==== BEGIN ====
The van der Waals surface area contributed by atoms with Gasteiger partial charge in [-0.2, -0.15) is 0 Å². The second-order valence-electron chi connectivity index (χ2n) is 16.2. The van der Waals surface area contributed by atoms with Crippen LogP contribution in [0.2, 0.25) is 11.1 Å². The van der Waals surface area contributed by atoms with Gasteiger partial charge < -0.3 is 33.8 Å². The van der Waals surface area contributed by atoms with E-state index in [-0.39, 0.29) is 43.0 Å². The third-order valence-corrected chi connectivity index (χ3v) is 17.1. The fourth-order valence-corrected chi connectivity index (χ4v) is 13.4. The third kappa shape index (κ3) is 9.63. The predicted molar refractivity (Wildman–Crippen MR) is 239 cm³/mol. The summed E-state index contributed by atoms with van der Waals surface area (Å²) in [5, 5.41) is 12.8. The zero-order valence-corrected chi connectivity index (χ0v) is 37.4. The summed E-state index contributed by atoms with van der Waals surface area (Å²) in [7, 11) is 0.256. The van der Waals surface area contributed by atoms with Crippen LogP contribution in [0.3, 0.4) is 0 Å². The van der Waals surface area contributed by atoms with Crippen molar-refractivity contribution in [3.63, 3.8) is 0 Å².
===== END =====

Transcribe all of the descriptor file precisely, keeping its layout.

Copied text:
The van der Waals surface area contributed by atoms with Gasteiger partial charge in [-0.2, -0.15) is 0 Å². The second-order valence-electron chi connectivity index (χ2n) is 16.2. The van der Waals surface area contributed by atoms with Crippen LogP contribution in [0.2, 0.25) is 11.1 Å². The van der Waals surface area contributed by atoms with Gasteiger partial charge < -0.3 is 33.8 Å². The van der Waals surface area contributed by atoms with E-state index in [-0.39, 0.29) is 43.0 Å². The third-order valence-corrected chi connectivity index (χ3v) is 17.1. The fourth-order valence-corrected chi connectivity index (χ4v) is 13.4. The third kappa shape index (κ3) is 9.63. The predicted molar refractivity (Wildman–Crippen MR) is 239 cm³/mol. The summed E-state index contributed by atoms with van der Waals surface area (Å²) in [5, 5.41) is 12.8. The zero-order valence-corrected chi connectivity index (χ0v) is 37.4. The summed E-state index contributed by atoms with van der Waals surface area (Å²) in [7, 11) is 0.256. The van der Waals surface area contributed by atoms with Crippen LogP contribution in [0.3, 0.4) is 0 Å². The van der Waals surface area contributed by atoms with Crippen molar-refractivity contribution in [3.63, 3.8) is 0 Å².